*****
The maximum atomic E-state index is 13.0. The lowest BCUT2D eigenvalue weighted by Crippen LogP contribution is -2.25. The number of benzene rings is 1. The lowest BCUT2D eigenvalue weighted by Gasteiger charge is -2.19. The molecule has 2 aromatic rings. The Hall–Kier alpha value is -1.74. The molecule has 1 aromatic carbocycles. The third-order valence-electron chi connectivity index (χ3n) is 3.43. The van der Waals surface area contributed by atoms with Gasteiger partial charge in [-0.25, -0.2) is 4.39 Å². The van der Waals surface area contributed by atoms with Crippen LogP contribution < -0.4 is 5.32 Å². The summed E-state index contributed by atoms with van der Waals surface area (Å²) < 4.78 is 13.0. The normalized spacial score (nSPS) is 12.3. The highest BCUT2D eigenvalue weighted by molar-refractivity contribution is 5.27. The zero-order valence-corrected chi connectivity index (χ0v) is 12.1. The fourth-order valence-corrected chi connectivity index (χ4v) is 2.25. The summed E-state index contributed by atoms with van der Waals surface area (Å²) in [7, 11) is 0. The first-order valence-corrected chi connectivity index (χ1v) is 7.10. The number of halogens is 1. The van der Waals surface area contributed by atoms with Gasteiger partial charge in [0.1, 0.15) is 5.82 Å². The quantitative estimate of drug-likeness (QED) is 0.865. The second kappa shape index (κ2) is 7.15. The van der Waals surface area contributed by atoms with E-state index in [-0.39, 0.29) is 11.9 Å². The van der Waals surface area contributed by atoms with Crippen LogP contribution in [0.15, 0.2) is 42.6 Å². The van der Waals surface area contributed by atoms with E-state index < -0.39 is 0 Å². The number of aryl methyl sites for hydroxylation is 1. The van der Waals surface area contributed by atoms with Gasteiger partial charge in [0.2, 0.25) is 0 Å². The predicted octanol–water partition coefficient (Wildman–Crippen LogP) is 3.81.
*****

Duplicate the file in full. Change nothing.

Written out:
The maximum atomic E-state index is 13.0. The lowest BCUT2D eigenvalue weighted by Crippen LogP contribution is -2.25. The number of benzene rings is 1. The lowest BCUT2D eigenvalue weighted by Gasteiger charge is -2.19. The molecule has 2 aromatic rings. The Hall–Kier alpha value is -1.74. The molecule has 1 aromatic carbocycles. The third-order valence-electron chi connectivity index (χ3n) is 3.43. The van der Waals surface area contributed by atoms with Gasteiger partial charge in [-0.25, -0.2) is 4.39 Å². The van der Waals surface area contributed by atoms with Crippen LogP contribution < -0.4 is 5.32 Å². The summed E-state index contributed by atoms with van der Waals surface area (Å²) < 4.78 is 13.0. The normalized spacial score (nSPS) is 12.3. The highest BCUT2D eigenvalue weighted by molar-refractivity contribution is 5.27. The zero-order valence-corrected chi connectivity index (χ0v) is 12.1. The fourth-order valence-corrected chi connectivity index (χ4v) is 2.25. The summed E-state index contributed by atoms with van der Waals surface area (Å²) in [7, 11) is 0. The first-order valence-corrected chi connectivity index (χ1v) is 7.10. The number of halogens is 1. The van der Waals surface area contributed by atoms with Gasteiger partial charge in [0.1, 0.15) is 5.82 Å². The quantitative estimate of drug-likeness (QED) is 0.865. The second kappa shape index (κ2) is 7.15. The van der Waals surface area contributed by atoms with E-state index in [-0.39, 0.29) is 11.9 Å². The van der Waals surface area contributed by atoms with Crippen LogP contribution in [0.15, 0.2) is 42.6 Å². The van der Waals surface area contributed by atoms with E-state index < -0.39 is 0 Å². The number of aryl methyl sites for hydroxylation is 1. The van der Waals surface area contributed by atoms with Gasteiger partial charge in [0.2, 0.25) is 0 Å². The predicted octanol–water partition coefficient (Wildman–Crippen LogP) is 3.81.